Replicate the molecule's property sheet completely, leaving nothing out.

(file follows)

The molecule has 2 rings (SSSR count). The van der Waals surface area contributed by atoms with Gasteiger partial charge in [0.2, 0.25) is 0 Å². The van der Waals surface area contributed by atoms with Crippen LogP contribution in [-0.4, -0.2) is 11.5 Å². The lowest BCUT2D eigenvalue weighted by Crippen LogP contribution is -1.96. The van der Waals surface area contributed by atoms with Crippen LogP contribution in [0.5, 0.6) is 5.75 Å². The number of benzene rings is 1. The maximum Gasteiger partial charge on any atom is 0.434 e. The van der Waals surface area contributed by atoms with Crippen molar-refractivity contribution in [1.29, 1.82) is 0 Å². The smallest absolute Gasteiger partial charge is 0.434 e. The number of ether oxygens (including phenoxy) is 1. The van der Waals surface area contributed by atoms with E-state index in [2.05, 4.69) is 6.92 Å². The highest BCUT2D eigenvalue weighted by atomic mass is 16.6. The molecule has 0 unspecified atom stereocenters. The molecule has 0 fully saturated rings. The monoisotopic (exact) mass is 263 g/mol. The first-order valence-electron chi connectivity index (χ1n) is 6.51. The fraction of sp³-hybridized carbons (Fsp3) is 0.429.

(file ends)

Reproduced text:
The molecule has 2 rings (SSSR count). The van der Waals surface area contributed by atoms with Gasteiger partial charge in [0.2, 0.25) is 0 Å². The van der Waals surface area contributed by atoms with Crippen LogP contribution in [-0.4, -0.2) is 11.5 Å². The lowest BCUT2D eigenvalue weighted by Crippen LogP contribution is -1.96. The van der Waals surface area contributed by atoms with Crippen LogP contribution in [0.5, 0.6) is 5.75 Å². The number of benzene rings is 1. The maximum Gasteiger partial charge on any atom is 0.434 e. The van der Waals surface area contributed by atoms with Crippen molar-refractivity contribution in [1.29, 1.82) is 0 Å². The smallest absolute Gasteiger partial charge is 0.434 e. The number of ether oxygens (including phenoxy) is 1. The van der Waals surface area contributed by atoms with E-state index in [2.05, 4.69) is 6.92 Å². The highest BCUT2D eigenvalue weighted by atomic mass is 16.6. The molecule has 0 unspecified atom stereocenters. The molecule has 0 fully saturated rings. The monoisotopic (exact) mass is 263 g/mol. The first-order valence-electron chi connectivity index (χ1n) is 6.51. The fraction of sp³-hybridized carbons (Fsp3) is 0.429.